A first class offshore administrator, coupled with the typical "security package", should afford the lender a high degree of confidence in adopting the offshore structure.

Security Package

The SPC will usually grant security over the aircraft in the form of a mortgage and will always grant security over its rights under the lease with the airline, which will allow the lender to enforce directly the rights of the SPC as against the airline on a default. The SPC will typically also grant a deregistration power of attorney permitting the lender, acting in the name of the SPC, to deregister the aircraft on a default. Under Cayman Islands law such a power of attorney when granted to secure an obligation owed to the lender will be irrevocable until that obligation is discharged.

Frequently, the lender will also take security over the issued share capital of the SPC which will give the lender the ability to take control of the SPC on a default.

The trust arrangements in respect of the issued share capital of the SPC will need to accommodate the security either by express permissive provisions or by the "flawed asset" approach providing that the shares are settled on the trust subject to the security.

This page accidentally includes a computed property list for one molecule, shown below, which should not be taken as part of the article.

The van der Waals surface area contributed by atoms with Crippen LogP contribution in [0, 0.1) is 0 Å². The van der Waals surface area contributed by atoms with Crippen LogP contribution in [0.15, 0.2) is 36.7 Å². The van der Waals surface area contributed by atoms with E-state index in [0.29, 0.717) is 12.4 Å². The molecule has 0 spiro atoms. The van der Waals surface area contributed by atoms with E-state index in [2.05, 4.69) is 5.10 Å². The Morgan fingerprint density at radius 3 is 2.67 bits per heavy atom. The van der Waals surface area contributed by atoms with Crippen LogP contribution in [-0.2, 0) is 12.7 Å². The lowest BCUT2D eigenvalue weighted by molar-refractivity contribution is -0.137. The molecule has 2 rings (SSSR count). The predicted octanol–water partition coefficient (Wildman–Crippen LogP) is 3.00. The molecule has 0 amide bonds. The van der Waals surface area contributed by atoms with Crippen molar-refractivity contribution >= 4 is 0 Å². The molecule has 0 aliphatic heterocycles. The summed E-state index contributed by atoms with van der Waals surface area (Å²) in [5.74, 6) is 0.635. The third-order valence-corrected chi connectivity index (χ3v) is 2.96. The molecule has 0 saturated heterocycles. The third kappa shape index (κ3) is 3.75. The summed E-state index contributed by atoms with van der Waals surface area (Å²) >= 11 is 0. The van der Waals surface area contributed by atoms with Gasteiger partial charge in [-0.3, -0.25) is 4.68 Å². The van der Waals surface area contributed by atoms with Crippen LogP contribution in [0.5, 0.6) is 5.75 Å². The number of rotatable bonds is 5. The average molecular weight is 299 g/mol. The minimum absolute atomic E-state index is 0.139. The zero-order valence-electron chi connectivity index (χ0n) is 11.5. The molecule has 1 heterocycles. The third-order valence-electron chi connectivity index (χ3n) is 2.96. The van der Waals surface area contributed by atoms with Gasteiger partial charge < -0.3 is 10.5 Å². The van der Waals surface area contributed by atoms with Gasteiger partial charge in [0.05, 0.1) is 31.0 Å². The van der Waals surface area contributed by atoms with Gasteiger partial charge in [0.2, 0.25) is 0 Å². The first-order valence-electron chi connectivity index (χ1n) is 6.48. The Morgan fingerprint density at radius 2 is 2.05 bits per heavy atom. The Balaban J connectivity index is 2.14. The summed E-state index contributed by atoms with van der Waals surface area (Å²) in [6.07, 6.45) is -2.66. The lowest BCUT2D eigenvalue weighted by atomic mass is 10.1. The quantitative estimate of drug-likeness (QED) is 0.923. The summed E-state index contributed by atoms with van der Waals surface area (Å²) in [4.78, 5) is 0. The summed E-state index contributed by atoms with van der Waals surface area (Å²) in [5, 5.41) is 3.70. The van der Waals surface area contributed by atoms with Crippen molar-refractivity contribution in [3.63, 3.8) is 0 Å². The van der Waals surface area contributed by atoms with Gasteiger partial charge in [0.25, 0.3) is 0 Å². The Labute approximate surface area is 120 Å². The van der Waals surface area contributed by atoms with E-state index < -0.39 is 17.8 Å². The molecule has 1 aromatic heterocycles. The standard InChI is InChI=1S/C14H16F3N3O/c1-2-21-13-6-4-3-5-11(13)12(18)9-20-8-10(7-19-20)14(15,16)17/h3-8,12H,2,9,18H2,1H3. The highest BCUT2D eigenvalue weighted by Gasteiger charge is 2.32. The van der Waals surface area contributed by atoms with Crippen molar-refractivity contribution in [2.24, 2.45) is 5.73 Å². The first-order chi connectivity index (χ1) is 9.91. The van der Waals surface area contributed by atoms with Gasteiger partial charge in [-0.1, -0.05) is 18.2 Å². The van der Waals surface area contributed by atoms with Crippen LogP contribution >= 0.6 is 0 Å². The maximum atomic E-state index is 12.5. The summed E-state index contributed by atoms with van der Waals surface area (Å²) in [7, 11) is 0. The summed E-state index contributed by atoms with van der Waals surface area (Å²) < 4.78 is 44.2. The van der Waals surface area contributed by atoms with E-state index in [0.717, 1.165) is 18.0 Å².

As an alternative to a security, the lender may consider a call option arrangement requiring the trustee to transfer the shares to the lender on request and usually on payment of par value.

Limited Recourse and Commercial Benefit

The SPC is a corporate entity and its directors will be subject to the typical common law duties of care and skill and to the fiduciary duties (the Cayman Islands have applied the English common law principles.). Of primary relevance here is the duty of a director to act in that which he believes to be his company’s commercial interests.

Exempted Limited Partnerships

ELP's are an increasingly popular vehicle and a significant number of operating lease transactions have recently been undertaken in the Cayman Islands through the limited partnership structure. Based on the Delaware model, the limited partnership is managed by a general partner and the investors or limited partners benefit from limited liability. The ELP may offer a more attractive regulatory regime and/or tax treatment in certain jurisdictions. As with SPC's, an ELP may also obtain a tax exemption undertaking.


The Cayman Islands continues to be the leading offshore jurisdiction for aircraft financing transactions and has fully complied with OECD and FATF initiatives on tax transparency and anti-money laundering legalisation.

Further information including Firm Memoranda can be obtained from the Firm's website at

The content of this article does not constitute legal advice and should not be relied on in that way. Specific advice should be sought about your specific circumstances.